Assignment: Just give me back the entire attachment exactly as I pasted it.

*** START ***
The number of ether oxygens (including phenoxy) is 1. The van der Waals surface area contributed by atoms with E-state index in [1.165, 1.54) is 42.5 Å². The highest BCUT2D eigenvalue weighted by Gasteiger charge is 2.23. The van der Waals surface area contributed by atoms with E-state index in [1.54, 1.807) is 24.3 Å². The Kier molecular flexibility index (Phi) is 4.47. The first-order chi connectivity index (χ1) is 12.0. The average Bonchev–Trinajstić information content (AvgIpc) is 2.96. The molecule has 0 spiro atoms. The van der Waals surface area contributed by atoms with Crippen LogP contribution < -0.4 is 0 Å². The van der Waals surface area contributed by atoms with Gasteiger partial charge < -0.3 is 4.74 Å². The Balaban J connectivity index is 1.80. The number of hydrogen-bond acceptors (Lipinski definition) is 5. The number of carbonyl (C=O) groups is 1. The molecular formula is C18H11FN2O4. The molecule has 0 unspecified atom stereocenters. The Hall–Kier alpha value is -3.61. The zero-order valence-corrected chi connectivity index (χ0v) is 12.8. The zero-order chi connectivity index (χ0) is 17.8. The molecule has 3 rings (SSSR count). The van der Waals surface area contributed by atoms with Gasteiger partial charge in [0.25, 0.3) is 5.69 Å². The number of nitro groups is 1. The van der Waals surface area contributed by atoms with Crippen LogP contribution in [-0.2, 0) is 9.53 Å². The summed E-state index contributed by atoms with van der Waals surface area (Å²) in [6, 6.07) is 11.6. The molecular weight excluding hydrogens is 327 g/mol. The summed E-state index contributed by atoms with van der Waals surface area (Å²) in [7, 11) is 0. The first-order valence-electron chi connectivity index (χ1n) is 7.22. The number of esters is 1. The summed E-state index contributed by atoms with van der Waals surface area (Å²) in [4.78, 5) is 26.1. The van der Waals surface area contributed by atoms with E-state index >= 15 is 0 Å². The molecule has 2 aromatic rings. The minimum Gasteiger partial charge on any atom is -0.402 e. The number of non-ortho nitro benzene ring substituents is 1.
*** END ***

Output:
The number of ether oxygens (including phenoxy) is 1. The van der Waals surface area contributed by atoms with E-state index in [1.165, 1.54) is 42.5 Å². The highest BCUT2D eigenvalue weighted by Gasteiger charge is 2.23. The van der Waals surface area contributed by atoms with E-state index in [1.54, 1.807) is 24.3 Å². The Kier molecular flexibility index (Phi) is 4.47. The first-order chi connectivity index (χ1) is 12.0. The average Bonchev–Trinajstić information content (AvgIpc) is 2.96. The molecule has 0 spiro atoms. The van der Waals surface area contributed by atoms with Crippen LogP contribution < -0.4 is 0 Å². The van der Waals surface area contributed by atoms with Gasteiger partial charge < -0.3 is 4.74 Å². The Balaban J connectivity index is 1.80. The number of hydrogen-bond acceptors (Lipinski definition) is 5. The number of carbonyl (C=O) groups is 1. The molecular formula is C18H11FN2O4. The molecule has 0 unspecified atom stereocenters. The Hall–Kier alpha value is -3.61. The zero-order valence-corrected chi connectivity index (χ0v) is 12.8. The zero-order chi connectivity index (χ0) is 17.8. The molecule has 3 rings (SSSR count). The van der Waals surface area contributed by atoms with Gasteiger partial charge in [0.25, 0.3) is 5.69 Å². The number of nitro groups is 1. The van der Waals surface area contributed by atoms with Crippen LogP contribution in [-0.2, 0) is 9.53 Å². The summed E-state index contributed by atoms with van der Waals surface area (Å²) in [6, 6.07) is 11.6. The molecular weight excluding hydrogens is 327 g/mol. The summed E-state index contributed by atoms with van der Waals surface area (Å²) in [7, 11) is 0. The first-order valence-electron chi connectivity index (χ1n) is 7.22. The number of esters is 1. The summed E-state index contributed by atoms with van der Waals surface area (Å²) in [4.78, 5) is 26.1. The van der Waals surface area contributed by atoms with E-state index >= 15 is 0 Å². The molecule has 2 aromatic rings. The minimum Gasteiger partial charge on any atom is -0.402 e. The number of non-ortho nitro benzene ring substituents is 1.